Four Characteristics of Star Employees

May 26, 2017

attitudes for serviceThe identification of star employees is essential to every organization’s success.  Managers must know who their top performers are for succession planning and mentorship purposes, otherwise they risk losing top talent.  If you’re curious to know if you yourself are a top employee, check out these four indicators.

  1. Speak-up confidently. Sometimes, employees refrain from offering feedback or ideas because they fear criticism or sounding like a fool.  Star employees, on the other hand, practice Dale Carnegie’s 19th Human Relations principle, ‘Appeal to the nobler motives.’  They aren’t afraid to speak up because their genuine desire for their organization’s ultimate success is greater than any feelings they may have of self-doubt.  Star employees share their feedback and improvement ideas openly and frequently, without ever disrespecting what their managers or colleagues have to say.
  2. Talk less and listen more. Whereas average employees perceive meetings as an opportunity to potentially impress their boss and co-workers by talking at length about their amazing ideas, star employees do the opposite.  Instead of dominating the conversation, they often sit back silently because their keen sense says that the proposed idea will never happen, so why waste time discussing it?  They use the time to process information so that they can contribute what is important—either poking a hole in the bad idea by stating a refuting fact or presenting a bright idea and listening for everyone’s reaction.  This is Dale Carnegie’s 15th principle, ‘Let the other person do a great deal of the talking,’ applied at work.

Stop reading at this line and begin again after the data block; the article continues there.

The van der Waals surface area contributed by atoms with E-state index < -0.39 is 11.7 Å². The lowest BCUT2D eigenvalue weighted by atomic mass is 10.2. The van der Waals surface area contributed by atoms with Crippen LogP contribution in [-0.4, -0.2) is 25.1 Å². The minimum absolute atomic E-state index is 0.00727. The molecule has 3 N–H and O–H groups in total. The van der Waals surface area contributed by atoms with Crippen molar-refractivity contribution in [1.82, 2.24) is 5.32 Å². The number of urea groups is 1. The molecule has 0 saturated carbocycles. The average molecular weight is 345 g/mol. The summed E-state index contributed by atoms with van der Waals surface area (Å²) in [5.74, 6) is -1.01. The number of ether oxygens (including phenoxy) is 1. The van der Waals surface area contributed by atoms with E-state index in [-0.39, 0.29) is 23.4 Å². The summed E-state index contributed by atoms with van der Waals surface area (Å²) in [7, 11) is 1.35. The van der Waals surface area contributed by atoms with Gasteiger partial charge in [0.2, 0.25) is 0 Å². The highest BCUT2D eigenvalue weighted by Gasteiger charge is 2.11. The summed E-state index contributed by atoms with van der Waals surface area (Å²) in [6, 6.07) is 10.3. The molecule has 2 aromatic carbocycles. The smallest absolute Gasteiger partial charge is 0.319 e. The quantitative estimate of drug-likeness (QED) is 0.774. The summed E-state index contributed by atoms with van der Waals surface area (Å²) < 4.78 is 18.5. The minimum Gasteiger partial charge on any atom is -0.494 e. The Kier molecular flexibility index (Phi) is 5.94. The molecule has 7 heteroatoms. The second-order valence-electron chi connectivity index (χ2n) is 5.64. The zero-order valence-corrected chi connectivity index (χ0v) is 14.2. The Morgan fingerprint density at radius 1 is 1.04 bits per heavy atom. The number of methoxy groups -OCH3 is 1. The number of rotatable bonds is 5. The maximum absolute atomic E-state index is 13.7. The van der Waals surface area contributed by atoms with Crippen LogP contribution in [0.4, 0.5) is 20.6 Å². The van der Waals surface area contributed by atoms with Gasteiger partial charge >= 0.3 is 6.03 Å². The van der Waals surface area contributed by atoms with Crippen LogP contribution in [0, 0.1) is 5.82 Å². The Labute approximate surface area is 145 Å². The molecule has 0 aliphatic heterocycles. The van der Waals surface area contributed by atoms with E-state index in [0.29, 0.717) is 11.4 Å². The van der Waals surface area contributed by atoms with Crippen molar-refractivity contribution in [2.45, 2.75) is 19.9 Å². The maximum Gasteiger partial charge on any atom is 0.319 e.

3. Attract and mentor co-workers. Star employees are passionate about their employers and pursue opportunities to help others grow in their roles so as to contribute to their organization’s overall success.  Consider two project managers with similar skills, however they have different sets of work experiences.  When the star project manager sees that he or she can perform a task faster or better than the other project manager, they tend to immediately show the other person the improved approach to the task.  This is because star employees don’t reserve their knowledge for their own work output; rather they seek out ways to share their knowledge with others in an effort to strengthen the entire team.
  4. Reap more than others. Simply stated, star employees yield more bang per employer buck invested.  In fact, top employees typically produce up to 12 times what the average employee produces according to Human Resources Magazine.  When the economic environment is challenging, it’s common for companies to execute budget cuts; hiring freezes and layoffs.  It’s also common for employers to ask employees to do more with less resources, which stars can easily do.  Heavy hitters simply harvest more which is why it’s so important to know who your stars are!  Only then can retention strategies be optimized to help lower the risk of the star leaving the organization for a better opportunity. 
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